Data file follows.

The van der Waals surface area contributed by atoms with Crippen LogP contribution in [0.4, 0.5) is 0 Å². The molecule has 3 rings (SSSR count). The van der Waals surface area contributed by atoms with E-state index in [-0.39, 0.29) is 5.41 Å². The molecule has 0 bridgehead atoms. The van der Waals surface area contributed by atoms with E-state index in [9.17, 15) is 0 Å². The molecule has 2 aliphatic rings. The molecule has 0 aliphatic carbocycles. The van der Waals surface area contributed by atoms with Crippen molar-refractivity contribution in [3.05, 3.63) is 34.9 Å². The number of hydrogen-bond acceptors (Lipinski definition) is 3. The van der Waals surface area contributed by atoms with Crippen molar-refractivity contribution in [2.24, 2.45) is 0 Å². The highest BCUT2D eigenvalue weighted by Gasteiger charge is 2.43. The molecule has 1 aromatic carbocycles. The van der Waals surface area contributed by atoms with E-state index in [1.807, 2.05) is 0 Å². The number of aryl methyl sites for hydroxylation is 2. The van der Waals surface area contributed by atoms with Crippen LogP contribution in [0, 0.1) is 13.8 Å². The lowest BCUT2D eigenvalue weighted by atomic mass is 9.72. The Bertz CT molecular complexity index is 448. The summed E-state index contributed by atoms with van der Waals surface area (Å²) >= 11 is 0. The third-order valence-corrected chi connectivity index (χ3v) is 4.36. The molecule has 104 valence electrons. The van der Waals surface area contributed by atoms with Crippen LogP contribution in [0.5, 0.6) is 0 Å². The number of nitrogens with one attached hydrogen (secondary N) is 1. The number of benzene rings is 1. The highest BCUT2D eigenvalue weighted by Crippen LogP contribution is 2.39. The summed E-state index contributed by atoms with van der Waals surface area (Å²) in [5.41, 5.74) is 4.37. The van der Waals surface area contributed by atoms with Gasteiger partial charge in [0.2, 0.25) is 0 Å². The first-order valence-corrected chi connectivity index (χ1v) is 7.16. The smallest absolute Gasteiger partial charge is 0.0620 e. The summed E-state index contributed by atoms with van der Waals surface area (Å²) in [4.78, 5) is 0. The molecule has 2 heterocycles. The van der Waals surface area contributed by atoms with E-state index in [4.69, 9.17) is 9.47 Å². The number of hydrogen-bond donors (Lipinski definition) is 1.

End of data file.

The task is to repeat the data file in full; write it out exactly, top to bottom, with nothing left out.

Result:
The van der Waals surface area contributed by atoms with Crippen LogP contribution in [0.4, 0.5) is 0 Å². The molecule has 3 rings (SSSR count). The van der Waals surface area contributed by atoms with E-state index in [-0.39, 0.29) is 5.41 Å². The molecule has 0 bridgehead atoms. The van der Waals surface area contributed by atoms with E-state index in [9.17, 15) is 0 Å². The molecule has 2 aliphatic rings. The molecule has 0 aliphatic carbocycles. The van der Waals surface area contributed by atoms with Crippen molar-refractivity contribution in [3.05, 3.63) is 34.9 Å². The number of hydrogen-bond acceptors (Lipinski definition) is 3. The van der Waals surface area contributed by atoms with Crippen molar-refractivity contribution in [2.24, 2.45) is 0 Å². The highest BCUT2D eigenvalue weighted by Gasteiger charge is 2.43. The molecule has 1 aromatic carbocycles. The van der Waals surface area contributed by atoms with E-state index in [1.807, 2.05) is 0 Å². The number of aryl methyl sites for hydroxylation is 2. The van der Waals surface area contributed by atoms with Crippen LogP contribution in [0, 0.1) is 13.8 Å². The lowest BCUT2D eigenvalue weighted by atomic mass is 9.72. The Bertz CT molecular complexity index is 448. The summed E-state index contributed by atoms with van der Waals surface area (Å²) >= 11 is 0. The third-order valence-corrected chi connectivity index (χ3v) is 4.36. The molecule has 104 valence electrons. The van der Waals surface area contributed by atoms with Crippen LogP contribution in [0.5, 0.6) is 0 Å². The number of nitrogens with one attached hydrogen (secondary N) is 1. The number of benzene rings is 1. The highest BCUT2D eigenvalue weighted by Crippen LogP contribution is 2.39. The summed E-state index contributed by atoms with van der Waals surface area (Å²) in [5.41, 5.74) is 4.37. The van der Waals surface area contributed by atoms with Gasteiger partial charge in [0.2, 0.25) is 0 Å². The first-order valence-corrected chi connectivity index (χ1v) is 7.16. The smallest absolute Gasteiger partial charge is 0.0620 e. The summed E-state index contributed by atoms with van der Waals surface area (Å²) in [4.78, 5) is 0. The molecule has 2 heterocycles. The van der Waals surface area contributed by atoms with E-state index in [4.69, 9.17) is 9.47 Å². The number of hydrogen-bond donors (Lipinski definition) is 1.